10 Tips for Tough Economic Times

For individuals who are anticipating an income loss, a temporary layoff or a permanent job loss, following these steps may prevent you from being forced into personal bankruptcy;  if you are forced to file for protection under the US Bankruptcy Code, then these tips will help you preserve the assets that you have.

Plan ahead. Do what the corporations do before laying off workers – seek professional financial advice before making your financial decisions or developing a financial plan. Timing is everything if you anticipate tough financial times which may force you into bankruptcy. It is important to educate yourself about your financial options in order to preserve your assets to the maximum extent possible. Most bankruptcy attorneys and financial advisers offer free consultations.

  1. Stop using your credit cards and pay only with cash. Don’t get into a position where your minimum payments only cover credit card interest and costs. One warning sign of a major personal financial problem is if you are using one credit card to make a payment on another. Another major warning sign is if you are taking out “payday loans.”  Do not take out “payday loans.”
  2. Seek advice from your financial advisor and an attorney knowledgeable with the bankruptcy laws before borrowing from your retirement account, pension fund, or insurance policies to pay credit card and other unsecured debt. Under the Federal Bankruptcy law and Washington State Law most pension or 401K or other retirement account fund assets are exempt.  Some of the cash value of a whole life insurance policy is also exempt.  This means that if you file for personal bankruptcy, creditors, in most cases, cannot reach these assets. Therefore, you can preserve your retirement funds if you file for personal bankruptcy.
  3. Consult a bankruptcy attorney to see whether your second mortgage is dischargeable in a bankruptcy.  Your second mortgage may be dischargeable in a bankruptcy.  If your house value is less than the total balance on your first mortgage, then your second mortgage may be dischargeable.  Check out the website NationalMortgageSettlement.com to see if you qualify for any of the mortgage assistance programs that went into effect on October 3, 2012.
  4. Plan ahead to maintain health insurance for you and your family. Often families are forced into bankruptcy due to costs of illness not covered by health insurance.
  5. Plan ahead to maintain your car insurance. Many people let their car insurance lapse in order to make payments on credit card debt. If you or a family member are at fault in an auto accident and don’t have car insurance then the cost of your liability for damages may force you into bankruptcy. It is important to maintain car insurance and advisable to carry Personal Injury Protection coverage especially if you don’t have health insurance.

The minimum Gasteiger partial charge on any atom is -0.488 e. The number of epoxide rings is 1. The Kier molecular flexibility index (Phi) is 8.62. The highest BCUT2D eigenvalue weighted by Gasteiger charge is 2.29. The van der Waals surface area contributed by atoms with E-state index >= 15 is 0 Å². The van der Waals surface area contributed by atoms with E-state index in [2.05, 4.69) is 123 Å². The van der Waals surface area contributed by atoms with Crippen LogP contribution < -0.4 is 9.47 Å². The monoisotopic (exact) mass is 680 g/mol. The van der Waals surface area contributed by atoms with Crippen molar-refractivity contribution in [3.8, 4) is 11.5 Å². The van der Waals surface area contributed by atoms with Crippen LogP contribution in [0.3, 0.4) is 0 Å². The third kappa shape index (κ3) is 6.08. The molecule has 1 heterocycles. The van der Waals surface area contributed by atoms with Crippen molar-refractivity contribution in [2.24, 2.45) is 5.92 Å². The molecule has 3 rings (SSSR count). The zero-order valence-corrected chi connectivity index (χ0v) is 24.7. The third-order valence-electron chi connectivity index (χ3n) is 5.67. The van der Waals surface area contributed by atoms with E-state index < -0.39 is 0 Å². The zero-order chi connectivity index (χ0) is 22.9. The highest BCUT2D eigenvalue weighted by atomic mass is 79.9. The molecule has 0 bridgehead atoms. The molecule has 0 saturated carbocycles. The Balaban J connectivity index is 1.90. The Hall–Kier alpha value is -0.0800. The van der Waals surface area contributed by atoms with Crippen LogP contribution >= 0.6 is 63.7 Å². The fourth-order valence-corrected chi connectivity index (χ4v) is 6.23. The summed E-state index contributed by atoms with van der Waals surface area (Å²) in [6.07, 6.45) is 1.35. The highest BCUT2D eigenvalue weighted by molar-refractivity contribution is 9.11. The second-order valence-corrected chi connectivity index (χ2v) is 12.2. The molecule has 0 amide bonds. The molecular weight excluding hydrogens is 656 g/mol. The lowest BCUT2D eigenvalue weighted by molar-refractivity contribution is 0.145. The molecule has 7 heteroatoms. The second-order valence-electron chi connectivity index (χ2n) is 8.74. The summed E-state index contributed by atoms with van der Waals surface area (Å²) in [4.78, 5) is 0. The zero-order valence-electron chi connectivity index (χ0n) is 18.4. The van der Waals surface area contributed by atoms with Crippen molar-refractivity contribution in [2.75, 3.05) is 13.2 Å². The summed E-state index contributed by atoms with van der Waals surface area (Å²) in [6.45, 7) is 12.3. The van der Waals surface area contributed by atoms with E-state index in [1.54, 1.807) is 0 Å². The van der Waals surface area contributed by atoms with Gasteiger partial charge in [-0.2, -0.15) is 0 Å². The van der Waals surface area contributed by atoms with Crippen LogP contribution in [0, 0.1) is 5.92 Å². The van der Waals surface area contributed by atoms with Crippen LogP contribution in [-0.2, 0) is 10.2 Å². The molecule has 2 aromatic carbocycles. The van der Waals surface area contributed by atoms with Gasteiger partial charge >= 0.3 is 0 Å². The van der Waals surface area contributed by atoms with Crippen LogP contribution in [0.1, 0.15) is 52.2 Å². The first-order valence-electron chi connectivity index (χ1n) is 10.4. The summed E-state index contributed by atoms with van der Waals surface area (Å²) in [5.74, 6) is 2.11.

6. Trade down on your car so that you lower your monthly car payment. Better yet, sell the financed car if selling will pay off the car loan and buy a car with cash to use while you are having financial difficulties. Seek advice on the laws in your state regarding the repossession of vehicles. In Washington State, creditors can obtain a deficiency judgment once the creditor sells your repossessed vehicle. The deficiency judgment is often so high it forces you into personal bankruptcy.
  7. Seek advice from your financial adviser or your attorney about refinancing your mortgage loan to lower your monthly mortgage payment. Alternatively, look into scaling down into a smaller/less expensive home. Many individuals are unaware that filing for protection under Chapter 13 of the US Bankruptcy Code allows qualified individuals to stop foreclosure proceedings and gives you up to 60 months to become current on your mortgage arrears at 0% interest on arrears payments.
  8. Learn about the homestead exemption available in the state where you reside. In Washington State the homestead exemption is $125,000. Seek advice from your financial adviser and attorney on how you can protect the equity in your home from creditors by taking advantage of the homestead exemption.  In Washington State, the Federal Homestead Exemption is $21,625 per individual or $43,250 per married couple filing jointly (these amounts are adjusted periodically).  Certain exemption exceptions apply to individuals who move to Washington from a different state within two years of filing a bankruptcy.
  9. Many individuals who convert unsecured credit card debt into secured debt by taking out a second mortgage end up filing for personal bankruptcy anyway. These individuals don’t realize that they could have retained the equity in their home by taking advantage of either the federal or state homestead exemption available by filing for personal bankruptcy.
  10. Always maintain a checking account at a bank where you don’t have any debt. If you fall behind on credit card payments on a credit card that was issued by the bank where you have your checking and / or savings accounts then that bank can set off the credit card debt with the funds from your bank accounts.

Mary Elizabeth Schmitt of Everett, WA is an experienced bankruptcy attorney advocating for individuals and families in financial distress.  These ten tips are meant for informational purposes only and are not intended to be legal advice. Attorney Mary Schmitt has published this information to assist individuals who may be facing difficulties due to the current economic crisis.

Contact Mary Elizabeth Schmitt, Attorney at Law today at 425-252-5567 or 800-207-5567 for all of your legal needs.

Comments are closed.